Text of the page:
I'll be interested in seeing the ultimate effect of the Joe Wilson tantrum. On the one hand, the media is focused on that and not specifics of the plan. That's probably bad. On the other, the Republicans are focused on distancing themselves from (too public) obnoxious behavior, rather than spewing lies about the plan. That's probably good.

Posted by: Bernard HP Gilroy on September 10, 2009 at 10:00 AM | PERMALINK

Did anyone poll the Democrats in the Senate? None of this matters unless they're moved.

Posted by: Comrade Jake on September 10, 2009 at 10:06 AM | PERMALINK

Speaking of buffoons. Michelle Bachmann was on the local right-wing radio show this morning saying that Obama totally failed. According to Ms. B, the Republican plan (apparently, eliminating employer based health care, having individuals by health insurance themselves and writing it all of on their taxes) is the only sensible way to go. Then she repeated the lies of the last month.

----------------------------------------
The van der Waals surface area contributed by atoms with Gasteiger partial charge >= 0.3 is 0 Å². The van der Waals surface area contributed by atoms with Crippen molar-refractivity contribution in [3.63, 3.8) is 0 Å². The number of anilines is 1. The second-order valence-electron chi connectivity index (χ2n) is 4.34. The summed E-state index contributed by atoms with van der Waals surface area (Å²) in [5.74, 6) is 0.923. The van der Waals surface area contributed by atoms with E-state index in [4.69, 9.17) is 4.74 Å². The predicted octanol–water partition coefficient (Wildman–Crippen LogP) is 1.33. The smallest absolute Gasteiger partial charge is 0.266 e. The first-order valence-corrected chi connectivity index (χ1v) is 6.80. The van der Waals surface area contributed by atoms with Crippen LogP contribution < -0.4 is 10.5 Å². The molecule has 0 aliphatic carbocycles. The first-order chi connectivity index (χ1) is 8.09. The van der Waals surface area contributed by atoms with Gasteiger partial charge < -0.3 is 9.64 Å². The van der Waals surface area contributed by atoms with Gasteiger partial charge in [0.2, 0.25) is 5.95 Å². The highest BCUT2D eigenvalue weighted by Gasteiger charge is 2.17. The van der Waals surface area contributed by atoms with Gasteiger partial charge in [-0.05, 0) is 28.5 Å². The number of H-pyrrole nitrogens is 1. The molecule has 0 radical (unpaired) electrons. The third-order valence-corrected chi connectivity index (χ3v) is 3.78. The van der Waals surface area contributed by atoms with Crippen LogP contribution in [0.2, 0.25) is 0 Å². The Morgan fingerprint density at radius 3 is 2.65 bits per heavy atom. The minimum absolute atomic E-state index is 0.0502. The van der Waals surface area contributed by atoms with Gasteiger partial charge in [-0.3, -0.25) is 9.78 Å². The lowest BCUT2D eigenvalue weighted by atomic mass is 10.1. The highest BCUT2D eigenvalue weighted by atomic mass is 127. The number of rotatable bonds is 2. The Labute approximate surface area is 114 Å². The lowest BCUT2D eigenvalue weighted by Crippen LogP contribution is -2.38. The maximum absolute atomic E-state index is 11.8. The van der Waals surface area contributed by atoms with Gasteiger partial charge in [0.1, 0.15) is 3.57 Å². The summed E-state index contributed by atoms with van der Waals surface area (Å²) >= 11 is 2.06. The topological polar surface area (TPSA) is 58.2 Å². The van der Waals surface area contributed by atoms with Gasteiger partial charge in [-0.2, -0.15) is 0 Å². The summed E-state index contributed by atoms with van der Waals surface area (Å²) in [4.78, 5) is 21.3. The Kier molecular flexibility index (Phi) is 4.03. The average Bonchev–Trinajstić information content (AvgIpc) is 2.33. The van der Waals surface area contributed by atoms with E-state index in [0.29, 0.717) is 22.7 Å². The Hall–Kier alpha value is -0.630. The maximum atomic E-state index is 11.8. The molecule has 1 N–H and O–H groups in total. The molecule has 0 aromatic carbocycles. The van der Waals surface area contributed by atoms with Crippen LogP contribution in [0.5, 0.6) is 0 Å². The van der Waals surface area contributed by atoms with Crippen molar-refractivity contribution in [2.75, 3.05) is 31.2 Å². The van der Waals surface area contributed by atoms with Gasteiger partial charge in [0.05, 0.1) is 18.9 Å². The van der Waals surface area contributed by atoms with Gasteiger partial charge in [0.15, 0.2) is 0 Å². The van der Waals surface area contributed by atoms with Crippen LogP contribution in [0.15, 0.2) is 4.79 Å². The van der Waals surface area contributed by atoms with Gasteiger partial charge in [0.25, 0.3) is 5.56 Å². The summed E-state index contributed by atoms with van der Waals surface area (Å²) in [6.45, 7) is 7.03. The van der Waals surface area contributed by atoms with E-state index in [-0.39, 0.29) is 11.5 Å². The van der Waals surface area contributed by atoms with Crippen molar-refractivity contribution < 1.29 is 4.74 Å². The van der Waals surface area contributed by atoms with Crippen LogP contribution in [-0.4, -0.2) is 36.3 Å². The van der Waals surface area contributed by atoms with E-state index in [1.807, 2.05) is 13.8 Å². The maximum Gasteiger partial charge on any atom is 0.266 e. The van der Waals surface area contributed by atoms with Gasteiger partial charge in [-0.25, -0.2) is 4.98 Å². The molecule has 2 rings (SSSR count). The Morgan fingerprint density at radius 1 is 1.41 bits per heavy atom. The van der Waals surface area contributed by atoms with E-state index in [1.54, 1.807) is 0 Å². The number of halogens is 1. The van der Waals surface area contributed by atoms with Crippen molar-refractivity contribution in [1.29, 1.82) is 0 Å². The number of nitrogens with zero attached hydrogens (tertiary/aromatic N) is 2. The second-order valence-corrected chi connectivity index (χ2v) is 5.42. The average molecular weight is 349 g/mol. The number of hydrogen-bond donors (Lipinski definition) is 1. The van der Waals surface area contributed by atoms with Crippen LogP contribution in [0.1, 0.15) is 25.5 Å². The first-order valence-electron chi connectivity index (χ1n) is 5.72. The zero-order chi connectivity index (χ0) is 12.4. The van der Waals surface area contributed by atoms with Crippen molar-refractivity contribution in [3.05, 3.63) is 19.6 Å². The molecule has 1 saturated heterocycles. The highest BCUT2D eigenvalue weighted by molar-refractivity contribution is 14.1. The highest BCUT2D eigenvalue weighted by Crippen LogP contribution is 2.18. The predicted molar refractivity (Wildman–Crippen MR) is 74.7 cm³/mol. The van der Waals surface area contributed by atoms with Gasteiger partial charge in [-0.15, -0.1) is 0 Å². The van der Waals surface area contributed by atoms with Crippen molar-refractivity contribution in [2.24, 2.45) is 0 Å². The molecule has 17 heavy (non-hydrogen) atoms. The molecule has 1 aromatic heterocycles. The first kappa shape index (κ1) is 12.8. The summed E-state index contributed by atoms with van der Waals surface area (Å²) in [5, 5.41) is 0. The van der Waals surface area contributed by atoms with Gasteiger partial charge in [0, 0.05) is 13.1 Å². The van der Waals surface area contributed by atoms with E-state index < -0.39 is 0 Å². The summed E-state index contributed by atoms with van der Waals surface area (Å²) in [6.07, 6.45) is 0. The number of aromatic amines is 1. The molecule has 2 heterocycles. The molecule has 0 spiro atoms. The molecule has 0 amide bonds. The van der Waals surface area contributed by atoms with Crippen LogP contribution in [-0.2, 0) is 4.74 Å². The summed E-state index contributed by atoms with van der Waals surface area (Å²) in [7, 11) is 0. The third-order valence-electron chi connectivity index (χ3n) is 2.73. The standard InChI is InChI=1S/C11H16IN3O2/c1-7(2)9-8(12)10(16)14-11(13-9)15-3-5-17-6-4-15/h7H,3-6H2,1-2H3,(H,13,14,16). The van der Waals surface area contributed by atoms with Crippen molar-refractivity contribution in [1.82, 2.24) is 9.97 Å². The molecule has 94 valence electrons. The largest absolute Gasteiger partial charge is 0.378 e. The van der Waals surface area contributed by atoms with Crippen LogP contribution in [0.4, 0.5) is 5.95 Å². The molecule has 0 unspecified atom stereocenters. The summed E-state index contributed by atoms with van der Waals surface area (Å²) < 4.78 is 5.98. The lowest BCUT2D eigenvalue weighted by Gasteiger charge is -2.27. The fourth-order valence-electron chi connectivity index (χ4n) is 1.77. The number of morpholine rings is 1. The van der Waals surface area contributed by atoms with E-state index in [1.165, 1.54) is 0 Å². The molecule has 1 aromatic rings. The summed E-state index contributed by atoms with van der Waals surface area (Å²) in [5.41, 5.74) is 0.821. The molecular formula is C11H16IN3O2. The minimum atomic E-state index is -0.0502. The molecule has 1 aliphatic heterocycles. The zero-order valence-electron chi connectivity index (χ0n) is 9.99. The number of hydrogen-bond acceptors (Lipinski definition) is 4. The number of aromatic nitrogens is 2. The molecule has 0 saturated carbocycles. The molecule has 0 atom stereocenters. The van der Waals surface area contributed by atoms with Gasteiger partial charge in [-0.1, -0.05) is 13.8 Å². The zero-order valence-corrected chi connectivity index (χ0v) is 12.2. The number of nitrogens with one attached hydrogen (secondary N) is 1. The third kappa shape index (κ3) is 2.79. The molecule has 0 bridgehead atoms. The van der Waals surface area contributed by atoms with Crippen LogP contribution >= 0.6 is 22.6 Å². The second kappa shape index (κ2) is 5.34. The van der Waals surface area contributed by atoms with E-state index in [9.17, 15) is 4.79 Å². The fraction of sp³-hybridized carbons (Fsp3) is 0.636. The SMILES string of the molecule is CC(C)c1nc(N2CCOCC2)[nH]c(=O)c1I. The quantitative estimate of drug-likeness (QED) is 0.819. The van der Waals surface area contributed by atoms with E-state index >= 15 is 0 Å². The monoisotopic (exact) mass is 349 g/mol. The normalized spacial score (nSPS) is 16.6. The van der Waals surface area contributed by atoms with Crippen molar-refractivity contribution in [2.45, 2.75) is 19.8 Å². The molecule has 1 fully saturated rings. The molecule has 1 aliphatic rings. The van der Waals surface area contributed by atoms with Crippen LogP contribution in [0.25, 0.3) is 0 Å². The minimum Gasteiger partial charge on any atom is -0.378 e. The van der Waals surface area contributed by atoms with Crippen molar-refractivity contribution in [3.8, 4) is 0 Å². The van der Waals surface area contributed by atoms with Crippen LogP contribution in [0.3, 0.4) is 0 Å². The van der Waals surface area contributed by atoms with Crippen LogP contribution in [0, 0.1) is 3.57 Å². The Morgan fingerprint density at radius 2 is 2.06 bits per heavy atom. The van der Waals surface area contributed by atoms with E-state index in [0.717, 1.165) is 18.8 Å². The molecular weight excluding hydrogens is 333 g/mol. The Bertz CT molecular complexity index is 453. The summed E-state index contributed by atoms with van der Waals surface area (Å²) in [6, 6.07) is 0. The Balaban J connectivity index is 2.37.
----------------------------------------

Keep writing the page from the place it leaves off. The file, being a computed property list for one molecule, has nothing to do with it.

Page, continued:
Crikey.

Posted by: Gridlock on September 10, 2009 at 10:07 AM | PERMALINK

Joe Wilson 38
Obama Delivers 26

Not good, and shows how "even we" are corrupted by the MSM/Drudge/kitsch mentality of the shiny object, the accident or jackass seen on youboob etc.

Let's make up for it here, please.

Posted by: Neil B ♪ ♫ on September 10, 2009 at 10:09 AM | PERMALINK

Bachmann: Sure, write off health insurance on your taxes. Then, the *more* money you make, the bigger your net deduction can be (since presumed to be a deduction, not actual "credit") and lower income folks have no benefit at all. A feature not a bug! Ironically though, I really don't think going through employers is a good idea - that makes it harder to go between them and if you're unemployed, varies rates between individuals, etc.

She should change her name to Beckmoron.

BTW, still no good scoop on those papers the Repiglies held up. Sorry exlibra, I don't think it was just to fan with, unless you meant "fan flames" of discord. They must have been some protest message, they all looked alike. I can't believe it's not out there in gory detail.

Posted by: Neil B ☺ on September 10, 2009 at 10:15 AM | PERMALINK

BTW, still no good scoop on those papers the Repiglies held up